• Introduction: An overview of the software product being tested and the objectives of the test plan
  • Test Scope: A description of the scope of the testing, including the features and functionalities to be tested, the testing methods to be used, and any assumptions or limitations
  • Testing Strategy: An outline of the testing methodologies to be used, such as manual testing, automated testing, regression testing, or performance testing
  • Test Environment: A description of the testing environment, including the hardware and software configurations, and any third-party applications that are required
  • Test Schedule: A timeline for the testing activities, including testing phases, milestones, and deadlines
  • Defect Tracking: When testing a software product, it's important to keep track of any problems or defects we find and ensure they are fixed
  • Test Resources: A list of the resources required for testing, such as personnel, hardware, software, and tools
  • Test Data: A description of the test data that will be used during testing, including test data scenarios, input data, and output data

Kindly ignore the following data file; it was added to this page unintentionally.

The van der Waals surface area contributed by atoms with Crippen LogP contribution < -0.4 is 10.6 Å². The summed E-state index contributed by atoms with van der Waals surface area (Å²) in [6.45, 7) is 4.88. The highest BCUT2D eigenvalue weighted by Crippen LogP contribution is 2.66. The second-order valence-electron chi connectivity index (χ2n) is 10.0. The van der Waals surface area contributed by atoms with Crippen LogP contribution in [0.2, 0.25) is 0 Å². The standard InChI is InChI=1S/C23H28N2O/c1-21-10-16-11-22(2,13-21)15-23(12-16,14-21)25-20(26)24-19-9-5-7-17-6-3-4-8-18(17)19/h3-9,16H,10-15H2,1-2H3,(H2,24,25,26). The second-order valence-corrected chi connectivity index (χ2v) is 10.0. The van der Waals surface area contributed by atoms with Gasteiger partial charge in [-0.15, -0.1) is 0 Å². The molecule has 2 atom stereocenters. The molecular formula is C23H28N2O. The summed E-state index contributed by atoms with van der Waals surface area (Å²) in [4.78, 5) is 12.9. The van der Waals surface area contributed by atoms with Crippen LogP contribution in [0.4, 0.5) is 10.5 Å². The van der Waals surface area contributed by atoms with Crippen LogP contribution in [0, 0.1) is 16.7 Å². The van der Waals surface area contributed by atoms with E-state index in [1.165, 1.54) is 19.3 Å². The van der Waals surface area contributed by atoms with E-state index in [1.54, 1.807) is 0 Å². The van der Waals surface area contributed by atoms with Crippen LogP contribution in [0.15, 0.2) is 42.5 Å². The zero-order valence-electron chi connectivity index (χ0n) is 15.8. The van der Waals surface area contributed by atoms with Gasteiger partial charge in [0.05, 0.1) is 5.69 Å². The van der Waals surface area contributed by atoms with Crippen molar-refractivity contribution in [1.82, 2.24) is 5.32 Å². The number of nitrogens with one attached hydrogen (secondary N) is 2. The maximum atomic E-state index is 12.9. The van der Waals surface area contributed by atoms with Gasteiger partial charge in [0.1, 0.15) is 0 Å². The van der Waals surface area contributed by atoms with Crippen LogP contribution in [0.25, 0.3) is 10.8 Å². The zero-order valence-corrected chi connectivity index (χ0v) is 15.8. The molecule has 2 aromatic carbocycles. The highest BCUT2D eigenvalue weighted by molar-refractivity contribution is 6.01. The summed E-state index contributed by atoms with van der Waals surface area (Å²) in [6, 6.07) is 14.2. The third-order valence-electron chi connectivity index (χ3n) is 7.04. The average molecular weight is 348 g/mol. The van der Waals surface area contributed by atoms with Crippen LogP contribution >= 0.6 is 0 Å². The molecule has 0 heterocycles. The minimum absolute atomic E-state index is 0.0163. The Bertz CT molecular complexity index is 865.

• Test Risks: A description of the potential risks that could impact the testing process and the measures that will be taken to mitigate these risks
  • Test Deliverables: A list of the documents and artifacts that will be produced during testing, such as test reports, defect reports, and test logs

To know in-depth how we design a test plan in Crownstack, continue reading: Crownstack's Test Plan Workflow.

Test Case Designing

QA teams must craft test cases and checklists encompassing the software requirements at this stage. Each test case must contain conditions, data, and the steps needed to validate each functionality. Every test must also define the expected test result so testers know what to compare actual results to. All the negative and positive test cases should be covered to achieve maximum test coverage.